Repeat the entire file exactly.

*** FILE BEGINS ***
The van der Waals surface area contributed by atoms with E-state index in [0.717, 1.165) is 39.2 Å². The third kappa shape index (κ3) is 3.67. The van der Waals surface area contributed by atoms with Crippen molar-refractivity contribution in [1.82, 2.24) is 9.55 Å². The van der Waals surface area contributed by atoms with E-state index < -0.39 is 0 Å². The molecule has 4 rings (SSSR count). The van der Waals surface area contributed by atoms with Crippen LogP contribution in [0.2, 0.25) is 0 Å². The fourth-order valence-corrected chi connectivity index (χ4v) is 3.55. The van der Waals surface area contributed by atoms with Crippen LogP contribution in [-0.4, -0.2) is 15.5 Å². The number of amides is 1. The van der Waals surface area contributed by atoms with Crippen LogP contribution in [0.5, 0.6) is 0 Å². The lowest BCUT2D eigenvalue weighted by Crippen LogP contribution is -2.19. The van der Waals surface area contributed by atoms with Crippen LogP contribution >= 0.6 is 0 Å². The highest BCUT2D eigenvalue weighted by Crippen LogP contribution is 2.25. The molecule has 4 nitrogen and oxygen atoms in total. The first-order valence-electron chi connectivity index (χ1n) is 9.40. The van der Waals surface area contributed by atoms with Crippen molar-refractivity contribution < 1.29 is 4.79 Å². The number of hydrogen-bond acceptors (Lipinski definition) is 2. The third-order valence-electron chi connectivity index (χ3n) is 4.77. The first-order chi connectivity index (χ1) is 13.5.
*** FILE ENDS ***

The van der Waals surface area contributed by atoms with E-state index in [0.717, 1.165) is 39.2 Å². The third kappa shape index (κ3) is 3.67. The van der Waals surface area contributed by atoms with Crippen molar-refractivity contribution in [1.82, 2.24) is 9.55 Å². The van der Waals surface area contributed by atoms with E-state index < -0.39 is 0 Å². The molecule has 4 rings (SSSR count). The van der Waals surface area contributed by atoms with Crippen LogP contribution in [0.2, 0.25) is 0 Å². The fourth-order valence-corrected chi connectivity index (χ4v) is 3.55. The van der Waals surface area contributed by atoms with Crippen LogP contribution in [-0.4, -0.2) is 15.5 Å². The number of amides is 1. The van der Waals surface area contributed by atoms with Crippen LogP contribution in [0.5, 0.6) is 0 Å². The lowest BCUT2D eigenvalue weighted by Crippen LogP contribution is -2.19. The van der Waals surface area contributed by atoms with Crippen LogP contribution >= 0.6 is 0 Å². The highest BCUT2D eigenvalue weighted by Crippen LogP contribution is 2.25. The molecule has 4 nitrogen and oxygen atoms in total. The first-order valence-electron chi connectivity index (χ1n) is 9.40. The van der Waals surface area contributed by atoms with Crippen molar-refractivity contribution < 1.29 is 4.79 Å². The number of hydrogen-bond acceptors (Lipinski definition) is 2. The third-order valence-electron chi connectivity index (χ3n) is 4.77. The first-order chi connectivity index (χ1) is 13.5.